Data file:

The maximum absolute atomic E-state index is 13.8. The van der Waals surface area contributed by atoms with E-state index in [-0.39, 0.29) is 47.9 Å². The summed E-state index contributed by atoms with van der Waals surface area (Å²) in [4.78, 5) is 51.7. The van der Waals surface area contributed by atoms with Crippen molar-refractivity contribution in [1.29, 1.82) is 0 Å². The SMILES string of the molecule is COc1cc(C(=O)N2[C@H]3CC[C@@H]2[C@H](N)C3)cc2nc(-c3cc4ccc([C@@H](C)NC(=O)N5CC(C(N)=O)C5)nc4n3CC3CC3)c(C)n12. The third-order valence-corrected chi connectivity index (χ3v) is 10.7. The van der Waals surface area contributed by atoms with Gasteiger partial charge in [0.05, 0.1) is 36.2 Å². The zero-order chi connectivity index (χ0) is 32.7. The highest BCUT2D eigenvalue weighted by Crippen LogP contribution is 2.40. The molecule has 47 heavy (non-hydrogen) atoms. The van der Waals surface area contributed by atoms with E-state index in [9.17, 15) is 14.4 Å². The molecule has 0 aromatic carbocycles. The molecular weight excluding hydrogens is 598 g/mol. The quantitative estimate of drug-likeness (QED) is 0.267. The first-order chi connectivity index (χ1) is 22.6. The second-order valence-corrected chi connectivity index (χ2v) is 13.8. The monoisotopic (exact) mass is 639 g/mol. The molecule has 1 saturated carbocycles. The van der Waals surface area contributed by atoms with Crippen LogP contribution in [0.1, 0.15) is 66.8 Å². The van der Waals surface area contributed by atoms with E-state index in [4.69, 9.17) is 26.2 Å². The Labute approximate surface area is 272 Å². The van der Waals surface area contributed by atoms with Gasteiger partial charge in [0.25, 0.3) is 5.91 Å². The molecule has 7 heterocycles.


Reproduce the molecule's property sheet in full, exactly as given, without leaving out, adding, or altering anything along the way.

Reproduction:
The maximum absolute atomic E-state index is 13.8. The van der Waals surface area contributed by atoms with E-state index in [-0.39, 0.29) is 47.9 Å². The summed E-state index contributed by atoms with van der Waals surface area (Å²) in [4.78, 5) is 51.7. The van der Waals surface area contributed by atoms with Crippen molar-refractivity contribution in [1.29, 1.82) is 0 Å². The SMILES string of the molecule is COc1cc(C(=O)N2[C@H]3CC[C@@H]2[C@H](N)C3)cc2nc(-c3cc4ccc([C@@H](C)NC(=O)N5CC(C(N)=O)C5)nc4n3CC3CC3)c(C)n12. The third-order valence-corrected chi connectivity index (χ3v) is 10.7. The van der Waals surface area contributed by atoms with Gasteiger partial charge in [0.05, 0.1) is 36.2 Å². The zero-order chi connectivity index (χ0) is 32.7. The highest BCUT2D eigenvalue weighted by Crippen LogP contribution is 2.40. The molecule has 47 heavy (non-hydrogen) atoms. The van der Waals surface area contributed by atoms with E-state index in [9.17, 15) is 14.4 Å². The molecule has 0 aromatic carbocycles. The molecular weight excluding hydrogens is 598 g/mol. The quantitative estimate of drug-likeness (QED) is 0.267. The first-order chi connectivity index (χ1) is 22.6. The second-order valence-corrected chi connectivity index (χ2v) is 13.8. The monoisotopic (exact) mass is 639 g/mol. The molecule has 1 saturated carbocycles. The van der Waals surface area contributed by atoms with Crippen LogP contribution in [0.1, 0.15) is 66.8 Å². The van der Waals surface area contributed by atoms with E-state index in [4.69, 9.17) is 26.2 Å². The Labute approximate surface area is 272 Å². The van der Waals surface area contributed by atoms with Gasteiger partial charge in [0.25, 0.3) is 5.91 Å². The molecule has 7 heterocycles.